On the Raramuri as masters of hope, running, and world-building

WORDS BY ROBERTO RANSOM

Photographs by Daniel Almazán Klinckwort & COURTESY OF ROBERTO RANSOM

“If we stop running, the world ceases to exist”.
Arnulfo Quimare. A champion long-distance runner, on the cosmology of his people, the Rarámuri.

The Rarámuri, a people in northern Mexico have vehemently, yet peacefully, resisted assimilation and genocide for what has now been nearly 500 years. In doing so, they have shown their impressive endurance not only as extraordinary long-distance runners but as keepers of a rich and unique worldview and culture. Today, the Rarámuri embody a brave and radically non-capitalist model of human agency. This agency functions at several levels. It begins at the very concrete yet subtle scale of landscape interventions that make their daily lives possible in very harsh environments and is implicit in their profoundly inclusive cosmology.

The Rarámuri, a people in northern Mexico have vehemently, yet peacefully, resisted assimilation and genocide for what has now been nearly 500 years. In doing so, they have shown their impressive endurance not only as extraordinary long-distance runners but as keepers of a rich and unique worldview and culture. Today, the Rarámuri embody a brave and radically non-capitalist model of human agency. This agency functions at several levels. It begins at the very concrete yet subtle scale of landscape interventions that make their daily lives possible in very harsh environments and is implicit in their profoundly inclusive cosmology.

What the Rarámuri do in a gentle but forceful manner is present testimony of hope amidst a dire situation. Their unique and profoundly respectful, yet non-sentimental relationship with other living and nonliving entities suggest an entry point for navigating urgent issues that plague contemporary northern Mexico. Solutions to issues of environmental justice, water rights, violence, and extractive economies must consider the wisdom, insights, and intelligence of the Rarámuri and other non-western actors.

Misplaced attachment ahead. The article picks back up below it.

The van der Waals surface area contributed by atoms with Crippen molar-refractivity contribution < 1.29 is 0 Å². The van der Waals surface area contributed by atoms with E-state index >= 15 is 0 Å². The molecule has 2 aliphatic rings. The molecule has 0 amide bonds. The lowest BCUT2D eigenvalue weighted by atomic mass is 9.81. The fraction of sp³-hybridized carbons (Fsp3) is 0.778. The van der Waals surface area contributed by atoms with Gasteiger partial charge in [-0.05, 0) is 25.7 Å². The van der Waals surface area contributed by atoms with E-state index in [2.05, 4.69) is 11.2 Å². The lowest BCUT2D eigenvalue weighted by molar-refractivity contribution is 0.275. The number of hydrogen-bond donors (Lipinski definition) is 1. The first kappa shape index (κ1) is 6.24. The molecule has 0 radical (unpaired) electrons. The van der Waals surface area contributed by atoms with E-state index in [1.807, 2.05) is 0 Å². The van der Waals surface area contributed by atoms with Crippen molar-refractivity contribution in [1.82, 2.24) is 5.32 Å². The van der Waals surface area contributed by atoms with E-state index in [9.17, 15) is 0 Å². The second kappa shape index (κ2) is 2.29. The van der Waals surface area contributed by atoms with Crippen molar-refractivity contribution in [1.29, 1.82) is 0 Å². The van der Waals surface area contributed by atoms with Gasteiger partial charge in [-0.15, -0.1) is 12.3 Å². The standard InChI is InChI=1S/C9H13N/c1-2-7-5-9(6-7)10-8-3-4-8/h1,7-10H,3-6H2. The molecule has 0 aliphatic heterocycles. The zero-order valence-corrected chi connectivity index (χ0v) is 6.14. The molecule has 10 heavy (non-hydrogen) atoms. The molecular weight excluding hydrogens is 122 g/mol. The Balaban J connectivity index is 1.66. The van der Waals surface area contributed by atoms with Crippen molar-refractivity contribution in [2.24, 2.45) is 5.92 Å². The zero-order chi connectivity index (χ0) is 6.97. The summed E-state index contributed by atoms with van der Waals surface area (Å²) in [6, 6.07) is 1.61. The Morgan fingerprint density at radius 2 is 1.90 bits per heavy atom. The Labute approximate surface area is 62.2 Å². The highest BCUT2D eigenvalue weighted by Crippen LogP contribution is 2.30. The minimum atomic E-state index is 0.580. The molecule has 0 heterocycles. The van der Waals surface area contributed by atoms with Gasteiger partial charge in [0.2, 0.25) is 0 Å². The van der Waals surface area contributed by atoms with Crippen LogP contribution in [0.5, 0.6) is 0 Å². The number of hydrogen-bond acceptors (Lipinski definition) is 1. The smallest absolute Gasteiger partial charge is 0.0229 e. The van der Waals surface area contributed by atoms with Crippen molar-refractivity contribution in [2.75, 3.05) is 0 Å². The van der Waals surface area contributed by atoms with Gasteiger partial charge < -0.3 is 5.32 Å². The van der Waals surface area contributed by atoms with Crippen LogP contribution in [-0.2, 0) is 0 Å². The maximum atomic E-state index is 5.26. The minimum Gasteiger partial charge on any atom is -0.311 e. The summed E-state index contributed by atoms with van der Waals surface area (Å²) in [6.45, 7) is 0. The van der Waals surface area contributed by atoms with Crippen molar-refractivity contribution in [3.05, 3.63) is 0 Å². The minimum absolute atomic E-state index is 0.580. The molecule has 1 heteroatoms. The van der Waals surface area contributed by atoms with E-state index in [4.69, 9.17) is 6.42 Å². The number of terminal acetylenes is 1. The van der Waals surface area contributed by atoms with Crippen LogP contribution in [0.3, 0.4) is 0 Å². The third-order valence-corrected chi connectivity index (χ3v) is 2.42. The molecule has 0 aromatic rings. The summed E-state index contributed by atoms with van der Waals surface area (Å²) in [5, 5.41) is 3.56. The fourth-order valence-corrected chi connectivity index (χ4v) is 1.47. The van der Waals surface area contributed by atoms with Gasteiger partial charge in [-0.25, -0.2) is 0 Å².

In this context, running enables us to engage and understand a place and a people in a way few other activities can. It grounds our experience in a tangible bodily reality and space. By virtue of this, it reveals many nuances stemming from the tension of what is essentially an individually lived yet universal human experience. 

As a graduate student analyzing this region, I did not come to this realization right away. During my research, I first focused on this region rather conventionally, according to economic, infrastructural, topographic, and hydrological networks. However, I slowly realized that my reading of these dynamics and territory was incomplete unless I understood and experienced the agency of the very people who had existed in these entangled networks for the longest time. I slowly grasped that to do so in a respectful and sincere manner I had to begin at the intimate, subjective scale of us.


My thesis work approaches the city as a microcosm of the larger territory. The socioecological network of the Tarahumara and urban infrastructure exist simultaneously at these different scales. At this intersection of realities, the thesis proposes a taskscape along the Sacramento River and into the Nombre de Dios mountains in the city of Chihuahua. Rather than a master plan, a taskscape. According to anthropologist Tim Ingold, a taskscape is an entire network of tasks or mutually interlocking dwelling activities that contain social and temporal dimensions. Just as the landscape is an array of related features, so the taskscape is an array of related activities. And as with the landscape, it is qualitative and heterogeneous. At the territorial level, the taskscape serves to understand the context of the site along a 250-kilometer-long section. This section intersects with an equally expansive temporal scale and highlights site conditions and dynamics that are replicated in a much more compressed scale in the metropolitan context of the city.